I have read a lot of books on Tarot and I own dozens of decks. I’ve been studying and reading Tarot for more than forty years now. When a book like Sasha Graham’s The Magic of Tarot comes along, I am beyond thankful. To deliver something fresh and exciting in the sphere of Tarot is no easy feat. Graham has more than succeeded in this task. What a terrific journey she took me on… I simply cannot recommend this book highly enough.

The author begins by addressing something that I have held near and dear to my heart, something that is at the very core of my being. Allow me to quote from the Introduction —

“Tarot is storytelling. It’s what we do when we read the cards. Telling stories imbues us with supernatural power — the power to change your story.”

This. All of this. Nothing could be more true, especially if not confined to Tarot. Magic, with or without the ‘K’, is about storytelling. Plain and simple. I have been preaching this for years.

Sasha Graham gets this and it shows throughout The Magic of Tarot. Before I dive deeper, let’s see what the publisher had to say about the book:

Bring Enchantment and Luminous Energy into Your Readings

Tarot is more than a card trick. It’s a chance to empower your intuition, dive into your dreams, and get to the heart of the matter. The Magic of Tarot is a fantastic guide to creating your own marvelous and magical practice. With her irresistible charm and straightforward guidance, Sasha Graham shows you how to craft a divine, sparkling destiny using spreads, exercises, spells, and prompts.

The Magic of Tarot opens your eyes to a richer, more enlightened style of divination. Sasha encourages you to flex your intuitive muscles, confidently use tarot magic and rituals, and perform readings for other people. She also walks you through every card meaning, introduces you to dream and shadow work, helps you interpret colors, numbers, and patterns, and so much more. This book lets you fearlessly jump in and enjoy magical experiences that you’ll never forget.

This is an ideal book for beginning Tarot students. Graham delves into the heart of the practice over the course of its 360 pages, and she delivers wondrous insights as she takes the reader on a complete and intimate tour of all facets of Tarot methodology.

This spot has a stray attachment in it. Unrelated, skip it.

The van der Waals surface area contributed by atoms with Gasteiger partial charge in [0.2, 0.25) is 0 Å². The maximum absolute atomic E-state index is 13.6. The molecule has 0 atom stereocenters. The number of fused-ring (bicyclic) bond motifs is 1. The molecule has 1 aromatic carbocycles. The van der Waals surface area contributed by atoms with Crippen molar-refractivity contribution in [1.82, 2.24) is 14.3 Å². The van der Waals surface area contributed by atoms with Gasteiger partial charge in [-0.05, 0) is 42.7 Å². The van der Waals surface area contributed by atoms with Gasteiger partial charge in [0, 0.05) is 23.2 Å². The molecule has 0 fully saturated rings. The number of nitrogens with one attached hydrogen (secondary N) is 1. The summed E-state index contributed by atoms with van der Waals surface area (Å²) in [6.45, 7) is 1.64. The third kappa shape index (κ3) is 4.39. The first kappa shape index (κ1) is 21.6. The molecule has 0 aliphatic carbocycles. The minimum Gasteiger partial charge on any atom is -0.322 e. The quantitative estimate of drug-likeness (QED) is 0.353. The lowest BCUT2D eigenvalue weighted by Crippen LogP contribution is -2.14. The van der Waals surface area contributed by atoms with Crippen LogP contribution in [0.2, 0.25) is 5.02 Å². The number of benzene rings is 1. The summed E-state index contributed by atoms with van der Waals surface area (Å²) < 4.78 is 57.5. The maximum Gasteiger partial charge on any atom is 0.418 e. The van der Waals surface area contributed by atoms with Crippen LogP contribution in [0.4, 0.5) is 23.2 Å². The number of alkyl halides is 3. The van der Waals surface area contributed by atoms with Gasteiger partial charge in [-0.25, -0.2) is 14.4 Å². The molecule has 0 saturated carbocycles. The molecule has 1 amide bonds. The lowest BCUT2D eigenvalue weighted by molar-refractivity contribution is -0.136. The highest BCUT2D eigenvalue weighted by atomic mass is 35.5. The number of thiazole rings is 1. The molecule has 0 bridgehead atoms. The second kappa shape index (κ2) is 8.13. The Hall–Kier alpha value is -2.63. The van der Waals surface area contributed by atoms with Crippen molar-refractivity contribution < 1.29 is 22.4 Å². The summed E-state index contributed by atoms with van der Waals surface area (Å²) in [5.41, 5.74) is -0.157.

Not only is a detailed description of each card presented, but Graham covers rituals and spells, dream and shadow work, and a wealth of various interpretations all enhanced by a focus on developing your intuitive and storytelling powers.

For those of you who, like me, have been at this for a number of years, you’ll feel comfortable with the author’s expressiveness and forthright narrative. Graham offers fresh new ways at looking at things, particularly in regard to spell and shadow work. There are some intriguing ideas that I am eager to experiment with.

One of the more enchanting things about the book was the author’s bio, written as a Tarot card description. Clever.

As for the book design, it’s more than adequate. It utilizes Pixie’s Waite Tarot illustrations throughout. Further artwork is spartan, but the diagrams of card layouts are easy to follow for the novice. While there is no flash in the design, this was probably on purpose. The prose itself is flashy enough.

I love the cover art by Abigail Larson and wish she could have contributed to the interior as well to add more symmetry. I adore her work.

The Magic of Tarot: Your Guide to Intuitive Readings, Rituals, and Spells by Sasha Graham is a tremendous value at less than $20. Available wherever books are sold, I highly recommend you purchase directly from the publisher, Llewellyn, or from your local booksellers. We need healthy publishers and bookstores. Where we spend our money matters.